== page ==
As a Chapter service, Washington planners are invited to attend a series of webinars to be offered in 2017 by various APA Chapters. All sessions are free, offer CM credits, and will begin at 10:00 a.m. PST (1 p.m. ET).

This webinar will focus on the importance of enhancing social engagement in achieving sustainability. Speakers will present examples from different social settings addressing a diverse group of urban and rural population. Age, race, ethnicity, and immigration status are among the most challenging factors impacting one’s level of participation in policy makings. The outcomes of this webinar will inform professional planners about fine lines between active and passive public engagement methods/techniques. The webinar is a collaboration between Planning Communities, APA Sustainable Communities Division, and APA Technology Division.

Preserving floodplains as open space helps keep residents, businesses, and infrastructure out of harm’s way and allows communities to return quickly to normal after flooding occurs. Under National Flood Insurance Program's (NFIP) Community Rating System (CRS), it can also help a community earn discounts on flood insurance premiums. FEMA’s CRS is a federal incentive program that provides flood insurance policyholders with discounts on their premiums in exchange for their community taking actions to reduce flood risk. This free webinar will highlight how communities may achieve success in the green elements of the program. This is your opportunity to learn more about nature-based solutions for community resilience, hear success stories from around the country, ask questions, and share input. Three agencies, who are members along with APA in the Digital Coast Partnership, will share their experience and knowledge about tools, regulations and the process for building community resilience through the CRS.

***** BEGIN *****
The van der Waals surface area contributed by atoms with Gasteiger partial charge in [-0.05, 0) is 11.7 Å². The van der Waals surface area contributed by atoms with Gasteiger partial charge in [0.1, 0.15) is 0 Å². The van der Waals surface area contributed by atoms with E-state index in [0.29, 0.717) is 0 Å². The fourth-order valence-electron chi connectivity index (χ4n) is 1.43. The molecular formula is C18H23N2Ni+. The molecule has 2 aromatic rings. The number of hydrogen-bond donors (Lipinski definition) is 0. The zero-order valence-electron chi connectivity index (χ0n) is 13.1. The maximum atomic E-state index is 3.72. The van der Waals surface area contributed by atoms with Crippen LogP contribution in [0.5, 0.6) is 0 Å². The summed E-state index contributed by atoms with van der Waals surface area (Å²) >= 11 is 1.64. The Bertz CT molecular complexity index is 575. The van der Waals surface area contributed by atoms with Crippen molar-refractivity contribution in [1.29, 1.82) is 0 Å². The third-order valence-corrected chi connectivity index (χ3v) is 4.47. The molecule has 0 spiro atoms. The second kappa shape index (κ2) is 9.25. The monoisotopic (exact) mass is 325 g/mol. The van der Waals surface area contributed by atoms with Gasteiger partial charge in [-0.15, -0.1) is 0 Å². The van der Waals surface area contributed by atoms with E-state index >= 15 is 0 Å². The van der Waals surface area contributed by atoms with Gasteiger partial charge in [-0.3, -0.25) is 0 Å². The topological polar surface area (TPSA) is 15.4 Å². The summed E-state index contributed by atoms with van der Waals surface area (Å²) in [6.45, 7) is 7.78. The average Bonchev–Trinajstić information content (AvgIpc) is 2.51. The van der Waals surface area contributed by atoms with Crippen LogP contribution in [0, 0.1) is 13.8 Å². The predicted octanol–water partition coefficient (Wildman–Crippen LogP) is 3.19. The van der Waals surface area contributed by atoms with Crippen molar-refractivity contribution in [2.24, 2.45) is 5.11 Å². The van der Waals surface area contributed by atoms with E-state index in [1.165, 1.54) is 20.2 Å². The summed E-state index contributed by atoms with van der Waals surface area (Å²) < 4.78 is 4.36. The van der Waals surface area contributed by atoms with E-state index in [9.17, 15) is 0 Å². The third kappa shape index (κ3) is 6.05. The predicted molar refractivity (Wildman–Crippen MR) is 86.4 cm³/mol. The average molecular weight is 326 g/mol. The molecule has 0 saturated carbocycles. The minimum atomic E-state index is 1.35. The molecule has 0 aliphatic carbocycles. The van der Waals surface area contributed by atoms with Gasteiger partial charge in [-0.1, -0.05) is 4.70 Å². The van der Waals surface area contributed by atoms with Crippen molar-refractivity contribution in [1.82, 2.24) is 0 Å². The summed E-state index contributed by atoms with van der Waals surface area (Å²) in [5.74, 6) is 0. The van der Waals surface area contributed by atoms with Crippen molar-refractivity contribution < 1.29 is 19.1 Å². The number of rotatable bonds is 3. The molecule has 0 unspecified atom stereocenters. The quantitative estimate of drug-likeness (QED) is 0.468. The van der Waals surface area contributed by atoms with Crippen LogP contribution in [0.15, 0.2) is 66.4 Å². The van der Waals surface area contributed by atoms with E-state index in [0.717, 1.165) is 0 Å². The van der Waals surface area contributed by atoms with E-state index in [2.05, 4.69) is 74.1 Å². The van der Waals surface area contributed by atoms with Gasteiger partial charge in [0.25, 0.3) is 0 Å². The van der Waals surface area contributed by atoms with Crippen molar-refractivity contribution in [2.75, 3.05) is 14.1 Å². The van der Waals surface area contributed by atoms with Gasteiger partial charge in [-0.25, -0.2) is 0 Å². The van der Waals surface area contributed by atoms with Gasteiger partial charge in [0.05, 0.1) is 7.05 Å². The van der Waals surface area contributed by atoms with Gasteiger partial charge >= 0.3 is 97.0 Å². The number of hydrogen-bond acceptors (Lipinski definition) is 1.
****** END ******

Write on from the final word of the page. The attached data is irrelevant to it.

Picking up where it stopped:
• December 1 - LGBTQ and Planning Division – Queer and the Conversation: The Ethics of Inclusion – Speakers: Vanessa E. Delgado, Bonnie J. Johnson, PhD, AICP, M.A., Cade Hobbick. This session is qualified for 1.5 ETHICS credits.
    The AICP Code of Ethics states, “We shall seek social justice by working to expand choice and opportunity for all persons.” We seek to plan for all members of our communities. However, sometimes, with even the best of intentions, we might not be as welcoming or inclusive as we aspire. Through exercises and discussion, we will learn how to create a safer, more civil community for all individuals, particularly those of diverse sexualities and/or gender identities (e.g., lesbian, gay, bisexual, transgender, queer, intersex, asexual, etc.). What does it mean to be inclusive? How do we understand other points of view? How can we as planners be mindful of and aware of the needs of all of our communities? This ethics session is based on the “Safe Zone” training provided by the Center for Sexuality and Gender Diversity and the Office of Multicultural Affairs on the University of Kansas campus. The purpose of Safe Zone training is to reduce homophobia, transphobia, and heterosexism creating safer and freer environments for all members of our communities, regardless of sexual orientation, gender identity, or gender expression.